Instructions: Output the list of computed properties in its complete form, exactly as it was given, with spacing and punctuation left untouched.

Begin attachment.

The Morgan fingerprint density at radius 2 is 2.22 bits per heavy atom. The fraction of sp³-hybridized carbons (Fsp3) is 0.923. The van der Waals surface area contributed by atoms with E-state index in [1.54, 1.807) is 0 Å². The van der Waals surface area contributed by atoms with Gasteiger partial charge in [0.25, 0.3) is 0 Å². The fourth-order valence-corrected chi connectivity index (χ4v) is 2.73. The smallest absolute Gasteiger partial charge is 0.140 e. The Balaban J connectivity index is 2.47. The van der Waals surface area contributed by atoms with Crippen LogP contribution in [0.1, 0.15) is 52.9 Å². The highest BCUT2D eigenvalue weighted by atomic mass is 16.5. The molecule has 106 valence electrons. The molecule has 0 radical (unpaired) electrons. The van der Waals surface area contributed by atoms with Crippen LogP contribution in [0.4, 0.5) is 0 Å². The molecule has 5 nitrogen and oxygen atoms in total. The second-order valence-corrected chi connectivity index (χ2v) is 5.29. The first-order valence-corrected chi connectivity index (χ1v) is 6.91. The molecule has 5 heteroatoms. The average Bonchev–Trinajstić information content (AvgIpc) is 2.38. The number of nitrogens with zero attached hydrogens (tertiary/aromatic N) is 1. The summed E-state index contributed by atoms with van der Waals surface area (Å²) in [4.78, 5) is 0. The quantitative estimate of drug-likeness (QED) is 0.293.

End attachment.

The Morgan fingerprint density at radius 2 is 2.22 bits per heavy atom. The fraction of sp³-hybridized carbons (Fsp3) is 0.923. The van der Waals surface area contributed by atoms with E-state index in [1.54, 1.807) is 0 Å². The van der Waals surface area contributed by atoms with Gasteiger partial charge in [0.25, 0.3) is 0 Å². The fourth-order valence-corrected chi connectivity index (χ4v) is 2.73. The smallest absolute Gasteiger partial charge is 0.140 e. The Balaban J connectivity index is 2.47. The van der Waals surface area contributed by atoms with Crippen LogP contribution in [0.1, 0.15) is 52.9 Å². The highest BCUT2D eigenvalue weighted by atomic mass is 16.5. The molecule has 106 valence electrons. The molecule has 0 radical (unpaired) electrons. The van der Waals surface area contributed by atoms with Crippen LogP contribution in [0.4, 0.5) is 0 Å². The molecule has 5 nitrogen and oxygen atoms in total. The second-order valence-corrected chi connectivity index (χ2v) is 5.29. The first-order valence-corrected chi connectivity index (χ1v) is 6.91. The molecule has 5 heteroatoms. The average Bonchev–Trinajstić information content (AvgIpc) is 2.38. The number of nitrogens with zero attached hydrogens (tertiary/aromatic N) is 1. The summed E-state index contributed by atoms with van der Waals surface area (Å²) in [4.78, 5) is 0. The quantitative estimate of drug-likeness (QED) is 0.293.